Learning to fall up

"When you experienced this trauma, no matter how long it happened or how many times, your brain instantaneously made judgements about the world, your sense of self, and others. This is why you’re paranoid. Why you trust no one. Why you perceive things to exist that aren't true in reality. It’s why people say you’re crazy, over-dramatic, or too emotional.
"You may not heal in a day, but know this: it is not your fault. Your brain is responding to trauma."

2015 was the year I wanted it to be. A year of just being. But I wasn't prepared for the work that 'just being' would mean. I had my exit strategy and escaped my abusive relationship, but I didn't understand everything it would leave me with.

After reading Sophie's post on the continuing lack of discussion around mental health issues (especially at Christmas), I decided to say something about my own. A lot of good thing have happened to me this year, but a 'year in photos' post or something similar felt fake. So this is the real deal when it comes to my 2015.

At the beginning of the year, I went to Iceland. I had flings. I moved house. I was happy, because it was just me. For the first time, possibly ever, I pleased only me. My mum kept expecting there would be a crash and I would still need my mourning period for the relationship; a breakup is still a breakup, after all.

But the crash never came and I didn't miss him. I went to see a counsellor but there was nothing to talk about. I read books about abuse and although recognising my experience in the case studies, I didn't connect with any of it. I plodded along, living in Aberdeen. I went out with my friend Gavin every weekend. I started running.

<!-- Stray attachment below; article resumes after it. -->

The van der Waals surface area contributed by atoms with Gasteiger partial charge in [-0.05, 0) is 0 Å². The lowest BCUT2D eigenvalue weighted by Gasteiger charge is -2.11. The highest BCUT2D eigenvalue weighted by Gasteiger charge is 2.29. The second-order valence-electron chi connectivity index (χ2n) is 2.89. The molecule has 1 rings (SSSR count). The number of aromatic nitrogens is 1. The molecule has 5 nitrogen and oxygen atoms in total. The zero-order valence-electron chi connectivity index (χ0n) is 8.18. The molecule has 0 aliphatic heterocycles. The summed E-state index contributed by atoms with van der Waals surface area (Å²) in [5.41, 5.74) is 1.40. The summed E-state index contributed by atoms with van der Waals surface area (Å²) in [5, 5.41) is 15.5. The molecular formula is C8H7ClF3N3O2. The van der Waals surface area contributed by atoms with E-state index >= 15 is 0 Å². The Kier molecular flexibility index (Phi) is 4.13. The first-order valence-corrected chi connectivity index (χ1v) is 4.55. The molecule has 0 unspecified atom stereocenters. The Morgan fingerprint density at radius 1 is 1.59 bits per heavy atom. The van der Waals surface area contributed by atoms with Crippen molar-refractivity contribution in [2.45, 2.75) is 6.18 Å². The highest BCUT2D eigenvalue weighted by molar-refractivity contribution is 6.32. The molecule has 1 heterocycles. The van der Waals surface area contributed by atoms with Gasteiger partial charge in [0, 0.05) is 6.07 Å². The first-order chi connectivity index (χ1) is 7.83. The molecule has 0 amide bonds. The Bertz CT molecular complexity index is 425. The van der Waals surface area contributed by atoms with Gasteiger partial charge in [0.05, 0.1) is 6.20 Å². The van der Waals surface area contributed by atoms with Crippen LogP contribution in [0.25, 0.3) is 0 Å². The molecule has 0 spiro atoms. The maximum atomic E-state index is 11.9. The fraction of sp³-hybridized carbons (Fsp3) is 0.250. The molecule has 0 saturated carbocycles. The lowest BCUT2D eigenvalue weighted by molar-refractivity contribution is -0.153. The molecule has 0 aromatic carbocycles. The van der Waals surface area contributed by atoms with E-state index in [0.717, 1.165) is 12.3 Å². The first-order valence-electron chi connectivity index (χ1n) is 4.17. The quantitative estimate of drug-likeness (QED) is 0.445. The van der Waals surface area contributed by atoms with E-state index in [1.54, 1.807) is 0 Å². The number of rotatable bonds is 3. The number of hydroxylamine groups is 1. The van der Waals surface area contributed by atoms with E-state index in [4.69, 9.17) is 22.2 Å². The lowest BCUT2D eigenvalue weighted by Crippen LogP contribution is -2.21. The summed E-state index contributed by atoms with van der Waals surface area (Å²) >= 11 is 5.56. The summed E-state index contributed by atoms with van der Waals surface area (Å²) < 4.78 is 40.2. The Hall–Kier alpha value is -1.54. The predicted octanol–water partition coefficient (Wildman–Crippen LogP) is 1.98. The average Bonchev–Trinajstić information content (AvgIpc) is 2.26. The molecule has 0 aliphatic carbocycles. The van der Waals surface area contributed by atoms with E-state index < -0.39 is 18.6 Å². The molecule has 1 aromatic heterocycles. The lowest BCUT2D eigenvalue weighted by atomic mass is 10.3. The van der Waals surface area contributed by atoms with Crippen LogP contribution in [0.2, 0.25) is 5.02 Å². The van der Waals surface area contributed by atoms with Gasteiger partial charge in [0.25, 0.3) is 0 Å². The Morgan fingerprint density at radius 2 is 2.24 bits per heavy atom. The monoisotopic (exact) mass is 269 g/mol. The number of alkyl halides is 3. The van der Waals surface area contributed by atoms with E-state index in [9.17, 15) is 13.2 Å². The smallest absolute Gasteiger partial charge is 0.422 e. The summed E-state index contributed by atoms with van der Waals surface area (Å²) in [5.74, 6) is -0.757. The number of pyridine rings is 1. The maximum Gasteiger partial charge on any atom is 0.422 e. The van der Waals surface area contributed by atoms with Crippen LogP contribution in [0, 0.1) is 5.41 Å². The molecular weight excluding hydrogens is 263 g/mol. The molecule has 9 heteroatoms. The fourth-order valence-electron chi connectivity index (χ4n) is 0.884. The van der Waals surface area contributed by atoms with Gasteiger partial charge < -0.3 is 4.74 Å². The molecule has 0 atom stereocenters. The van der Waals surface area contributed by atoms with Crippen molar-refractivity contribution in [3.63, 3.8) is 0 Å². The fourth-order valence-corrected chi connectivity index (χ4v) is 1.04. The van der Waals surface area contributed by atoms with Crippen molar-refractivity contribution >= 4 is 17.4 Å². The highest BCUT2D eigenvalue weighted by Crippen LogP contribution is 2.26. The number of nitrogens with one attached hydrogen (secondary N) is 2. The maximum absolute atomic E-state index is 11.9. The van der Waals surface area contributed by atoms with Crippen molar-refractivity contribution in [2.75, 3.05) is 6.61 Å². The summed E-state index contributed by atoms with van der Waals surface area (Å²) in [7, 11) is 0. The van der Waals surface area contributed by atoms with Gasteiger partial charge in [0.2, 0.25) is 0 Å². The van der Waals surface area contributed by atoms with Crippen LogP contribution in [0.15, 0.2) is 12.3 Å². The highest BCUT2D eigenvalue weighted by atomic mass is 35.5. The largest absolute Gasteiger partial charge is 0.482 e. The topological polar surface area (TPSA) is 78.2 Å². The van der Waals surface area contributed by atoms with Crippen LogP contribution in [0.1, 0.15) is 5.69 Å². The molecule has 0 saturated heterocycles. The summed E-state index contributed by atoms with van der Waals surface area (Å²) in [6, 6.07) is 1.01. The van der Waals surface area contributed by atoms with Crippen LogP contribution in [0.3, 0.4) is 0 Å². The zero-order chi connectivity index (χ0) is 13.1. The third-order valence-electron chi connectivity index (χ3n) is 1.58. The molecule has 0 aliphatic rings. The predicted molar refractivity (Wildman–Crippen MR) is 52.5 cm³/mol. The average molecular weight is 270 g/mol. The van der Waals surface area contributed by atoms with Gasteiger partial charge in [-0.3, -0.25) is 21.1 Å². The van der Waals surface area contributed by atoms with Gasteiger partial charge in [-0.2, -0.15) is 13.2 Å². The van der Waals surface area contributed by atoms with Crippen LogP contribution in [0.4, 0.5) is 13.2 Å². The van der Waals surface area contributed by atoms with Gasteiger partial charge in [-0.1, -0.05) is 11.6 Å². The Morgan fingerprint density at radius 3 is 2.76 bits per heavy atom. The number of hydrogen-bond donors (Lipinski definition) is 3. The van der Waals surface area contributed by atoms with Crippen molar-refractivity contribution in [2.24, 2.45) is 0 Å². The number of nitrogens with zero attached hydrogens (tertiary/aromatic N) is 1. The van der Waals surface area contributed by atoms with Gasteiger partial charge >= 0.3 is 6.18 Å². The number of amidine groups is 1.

And then I did the most difficult thing: I fell in love again.

Everything about meeting Mike couldn't have been more accidental and perfect. It was bliss. I moved in four months to the day after our first date.

But I had a panic attack in the shower one morning after sex. I developed an unhealthy obsession with another girl in our town, convinced Mike was waiting to leave me for her. I had long crying jags on the sofa. Getting through my day at work became a battle. I constantly thought about my weight and lay awake, scratching at my (almost non-existent) tummy fat. I hid in the pub toilet one night, frightened to speak to anyone. I felt like a project and a burden.

Writing that, I can see how far I've come in the last few months and how much work I still need to do. I went back to counselling and the two most important things I learned were:

1. There is no spectrum of abuse. A lot of people (including me) justify it because "at least I didn't have broken bones" or "Some women are murdered! That never would have happened to me!". No. There is a line and once your partner crosses that line, it's an abusive relationship.

2. The amount your brain is retrained during that time is insane. Being in a normal relationship again is like teaching your brain that when you drop something, it would fall up instead of down. A lot of frustration I felt (and occasionally still feel) is that Mike doesn't follow the behaviour patterns I'm used to.

I don't know what 2016 will bring (due to some events that I can't talk about on here yet) but I know I'll get to close the door on all this very soon. I have trips planned and writing projects that are just for me, just for the fun of writing for writing's sake. I'm going to have my hormones tested since my sister found out she isn't producing oestrogen. I will let my boyfriend be nice to me. 

If anyone else struggles with mental health issues and wants to have a chat, then please, please email me (lauren_aitch@hotmail.co.uk) or catch me on twitter (@tartandevil). Let's talk the shit out of this.

PersonalLauren Aitchison